What makes Venetia special, then, is that it’s not a case of lovers against the world, but one of Venetia herself fighting alone to claim her own choices. She will reclaim her own family history, and decide for herself what her relationship with her parents and brother is to be. She will choose her own partner even if he is foolish enough to let her go. I find it particularly wonderful that there’s no insecurity over Damerel’s reaction to any of this; it’s clear that she trusts him to love her.

I love Venetia for its likeable, flawed characters and the banter between them, and for the presence of multiple Classics geeks. But more than any of this, I love it because it centres its heroine’s desire and agency. I’m sure Heyer didn’t set out to write a feminist manifesto (and considering that Venetia’s goal is domestic bliss with a titled gentleman …) but something rather special is going on here.

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June 12, 2012

Sarah Wendell, Everything I Know About Love I Learned From Romance Novels

I was going to write a long, self-indulgent thing here about how I read romance novels, but a few hundred words in, even I couldn’t be that interested anymore. Sarah Wendell’s most recent book did make me think about what I do as a reader of this genre, though, and some of this thinking was quite uncomfortable.

Nevertheless.

I wrote about Wendell’s book for last Sunday’s Left of Cool column. The mysterious book in question is Sarra Manning’s Nine Uses for an Ex-Boyfriend (whether it is a Romance Novel is up for debate); my fellow readers will doubtless out themselves in the comments if they feel like doing so.

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A few months ago a new book by an author I like was published. For days afterwards, as we read in our separate cities, two friends and I would text and email one another constantly. Between the three of us we have multiple English degrees and two of us are professional reviewers. Our comments to each other did not reflect this; we were entirely caught up in the heroine’s bad relationship decisions and our own concern and frustration with them.

The whole experience made me think about whether we read differently when faced with certain genres. I was reminded again of this set of interactions by Sarah Wendell’s Everything I Know About Love I Learned From Romance Novels.

Wendell is one of the founders of the blog Smart Bitches, Trashy Books, which takes an irreverent but loving look at romance novels. Wendell had previously collaborated with the blog’s co-founder, Candy Tan, on Beyond Heaving Bosoms, a guide to the genre. For all its ostensible purpose as a primer, this was clearly a book for the romance fan. Its flow charts, extended snarking at cover art featuring Fabio, and exasperated fondness for hackneyed plot devices were all addressed to an audience who know and love these books for all their ridiculousnesses.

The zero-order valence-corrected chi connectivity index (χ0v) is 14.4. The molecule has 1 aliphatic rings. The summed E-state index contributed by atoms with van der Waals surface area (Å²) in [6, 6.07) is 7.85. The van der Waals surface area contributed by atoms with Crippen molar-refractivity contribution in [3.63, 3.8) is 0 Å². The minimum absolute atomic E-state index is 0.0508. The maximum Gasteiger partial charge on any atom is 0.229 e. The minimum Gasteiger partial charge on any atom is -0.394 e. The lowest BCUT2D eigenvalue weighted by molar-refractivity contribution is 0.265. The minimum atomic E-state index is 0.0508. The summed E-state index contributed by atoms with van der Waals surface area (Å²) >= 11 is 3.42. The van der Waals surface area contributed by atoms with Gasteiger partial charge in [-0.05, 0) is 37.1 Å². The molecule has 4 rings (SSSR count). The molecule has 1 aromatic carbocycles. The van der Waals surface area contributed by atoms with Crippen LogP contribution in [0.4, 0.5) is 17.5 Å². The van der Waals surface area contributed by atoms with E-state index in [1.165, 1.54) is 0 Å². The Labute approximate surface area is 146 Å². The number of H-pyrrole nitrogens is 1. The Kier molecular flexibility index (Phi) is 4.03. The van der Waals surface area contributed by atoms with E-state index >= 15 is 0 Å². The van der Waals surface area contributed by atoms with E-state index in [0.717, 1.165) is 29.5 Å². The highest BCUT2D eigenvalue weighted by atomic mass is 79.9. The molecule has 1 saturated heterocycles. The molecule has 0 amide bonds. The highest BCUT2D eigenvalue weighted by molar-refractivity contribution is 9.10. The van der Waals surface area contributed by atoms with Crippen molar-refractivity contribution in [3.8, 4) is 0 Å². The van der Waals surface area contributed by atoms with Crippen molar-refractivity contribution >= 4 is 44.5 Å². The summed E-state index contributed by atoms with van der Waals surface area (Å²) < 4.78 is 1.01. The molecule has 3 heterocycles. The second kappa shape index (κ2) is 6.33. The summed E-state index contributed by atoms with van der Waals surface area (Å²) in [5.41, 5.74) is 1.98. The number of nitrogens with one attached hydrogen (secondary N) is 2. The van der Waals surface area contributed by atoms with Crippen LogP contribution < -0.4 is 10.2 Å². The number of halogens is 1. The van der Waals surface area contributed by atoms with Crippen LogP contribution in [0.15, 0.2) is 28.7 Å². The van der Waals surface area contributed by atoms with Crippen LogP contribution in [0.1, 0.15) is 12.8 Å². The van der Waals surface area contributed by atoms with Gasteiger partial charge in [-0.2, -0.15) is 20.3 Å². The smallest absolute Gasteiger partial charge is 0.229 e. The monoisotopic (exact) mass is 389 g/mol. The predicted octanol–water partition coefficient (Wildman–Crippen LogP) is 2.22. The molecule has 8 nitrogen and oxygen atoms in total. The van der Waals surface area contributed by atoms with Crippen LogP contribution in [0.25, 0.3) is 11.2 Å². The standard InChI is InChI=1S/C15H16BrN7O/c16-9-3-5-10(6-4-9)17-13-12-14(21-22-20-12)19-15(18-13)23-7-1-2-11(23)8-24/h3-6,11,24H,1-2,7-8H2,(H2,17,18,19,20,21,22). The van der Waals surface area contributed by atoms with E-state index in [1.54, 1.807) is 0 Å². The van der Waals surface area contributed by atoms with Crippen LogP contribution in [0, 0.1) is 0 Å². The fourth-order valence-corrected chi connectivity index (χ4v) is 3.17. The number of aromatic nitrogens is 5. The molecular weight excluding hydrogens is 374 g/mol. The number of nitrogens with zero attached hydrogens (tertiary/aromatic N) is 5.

On the surface of it, Everything I Know About Love … is more of the same sort of thing. Once again we have the irreverent tone. The alarming alpha males of some earlier romance novels are stigmatised as “rapetastic assclown heroes” and the phrase “sword o’ mighty lovin’” appears – strictly in a what-not-to-do sort of sense. But something else is going on here.

The central thesis of Wendell’s book is that readers of the romance novel learn from it valuable lessons that help them to negotiate real life romance – though, as the author hastily informs us, this does not mean that they -we- are unable to distinguish between fiction and reality. This isn’t a contradiction but there is a tension here throughout; is romance just another genre that happens to take human relationships for its focus, or is it unique in the way its readers engage emotionally with it?

Part of the problem is that it’s not very clear what these lessons are that readers are learning. Wendell herself admits that most of these valuable lessons are learned in kindergarten (fitting, since the book’s title is a nod to “all I really need to know I learned in kindergarten”). Chapters are headed with glib lessons of the type “we … know our worth”, “we know how to ask for what we want”, “we know that happily-ever-after takes work” (Wendell ruefully acknowledges where these spill over into self-help clichés. What about more specific lessons? A reader says she learned “that sex can and should be good for the female,” and I am simultaneously happy for her and saddened that this needed to be said. Another claims “I finally know what a butt plug is for.” This is great, but it’s not exactly an apologia for the genre.